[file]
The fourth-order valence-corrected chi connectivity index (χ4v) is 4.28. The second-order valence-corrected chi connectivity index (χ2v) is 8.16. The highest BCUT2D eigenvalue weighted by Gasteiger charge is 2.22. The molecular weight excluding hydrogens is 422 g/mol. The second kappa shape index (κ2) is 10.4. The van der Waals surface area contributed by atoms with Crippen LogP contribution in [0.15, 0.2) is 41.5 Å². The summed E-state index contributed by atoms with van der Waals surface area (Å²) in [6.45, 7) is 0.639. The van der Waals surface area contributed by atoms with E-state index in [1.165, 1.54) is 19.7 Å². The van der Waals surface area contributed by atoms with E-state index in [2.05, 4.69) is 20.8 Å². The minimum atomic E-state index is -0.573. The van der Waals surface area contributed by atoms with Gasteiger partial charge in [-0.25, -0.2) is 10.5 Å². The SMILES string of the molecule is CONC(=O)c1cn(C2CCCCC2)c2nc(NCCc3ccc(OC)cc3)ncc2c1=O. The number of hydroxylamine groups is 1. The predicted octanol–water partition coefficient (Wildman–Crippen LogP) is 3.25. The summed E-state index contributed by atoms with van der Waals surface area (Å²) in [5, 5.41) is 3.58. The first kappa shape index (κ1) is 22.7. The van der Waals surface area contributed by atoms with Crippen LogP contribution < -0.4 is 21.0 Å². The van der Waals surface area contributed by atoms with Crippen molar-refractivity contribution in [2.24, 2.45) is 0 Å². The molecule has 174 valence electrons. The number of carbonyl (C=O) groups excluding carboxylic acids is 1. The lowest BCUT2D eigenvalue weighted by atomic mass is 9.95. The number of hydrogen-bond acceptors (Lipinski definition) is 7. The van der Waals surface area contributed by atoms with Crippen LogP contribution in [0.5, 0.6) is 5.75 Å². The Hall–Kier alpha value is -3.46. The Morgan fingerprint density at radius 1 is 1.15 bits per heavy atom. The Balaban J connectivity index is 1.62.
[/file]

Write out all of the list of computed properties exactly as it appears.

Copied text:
The fourth-order valence-corrected chi connectivity index (χ4v) is 4.28. The second-order valence-corrected chi connectivity index (χ2v) is 8.16. The highest BCUT2D eigenvalue weighted by Gasteiger charge is 2.22. The molecular weight excluding hydrogens is 422 g/mol. The second kappa shape index (κ2) is 10.4. The van der Waals surface area contributed by atoms with Crippen LogP contribution in [0.15, 0.2) is 41.5 Å². The summed E-state index contributed by atoms with van der Waals surface area (Å²) in [6.45, 7) is 0.639. The van der Waals surface area contributed by atoms with E-state index in [1.165, 1.54) is 19.7 Å². The van der Waals surface area contributed by atoms with E-state index in [2.05, 4.69) is 20.8 Å². The minimum atomic E-state index is -0.573. The van der Waals surface area contributed by atoms with Gasteiger partial charge in [-0.25, -0.2) is 10.5 Å². The SMILES string of the molecule is CONC(=O)c1cn(C2CCCCC2)c2nc(NCCc3ccc(OC)cc3)ncc2c1=O. The number of hydroxylamine groups is 1. The predicted octanol–water partition coefficient (Wildman–Crippen LogP) is 3.25. The summed E-state index contributed by atoms with van der Waals surface area (Å²) in [5, 5.41) is 3.58. The first kappa shape index (κ1) is 22.7. The van der Waals surface area contributed by atoms with Crippen LogP contribution < -0.4 is 21.0 Å². The van der Waals surface area contributed by atoms with Crippen molar-refractivity contribution in [2.24, 2.45) is 0 Å². The molecule has 174 valence electrons. The number of carbonyl (C=O) groups excluding carboxylic acids is 1. The lowest BCUT2D eigenvalue weighted by atomic mass is 9.95. The number of hydrogen-bond acceptors (Lipinski definition) is 7. The van der Waals surface area contributed by atoms with Crippen LogP contribution in [0.5, 0.6) is 5.75 Å². The Hall–Kier alpha value is -3.46. The Morgan fingerprint density at radius 1 is 1.15 bits per heavy atom. The Balaban J connectivity index is 1.62.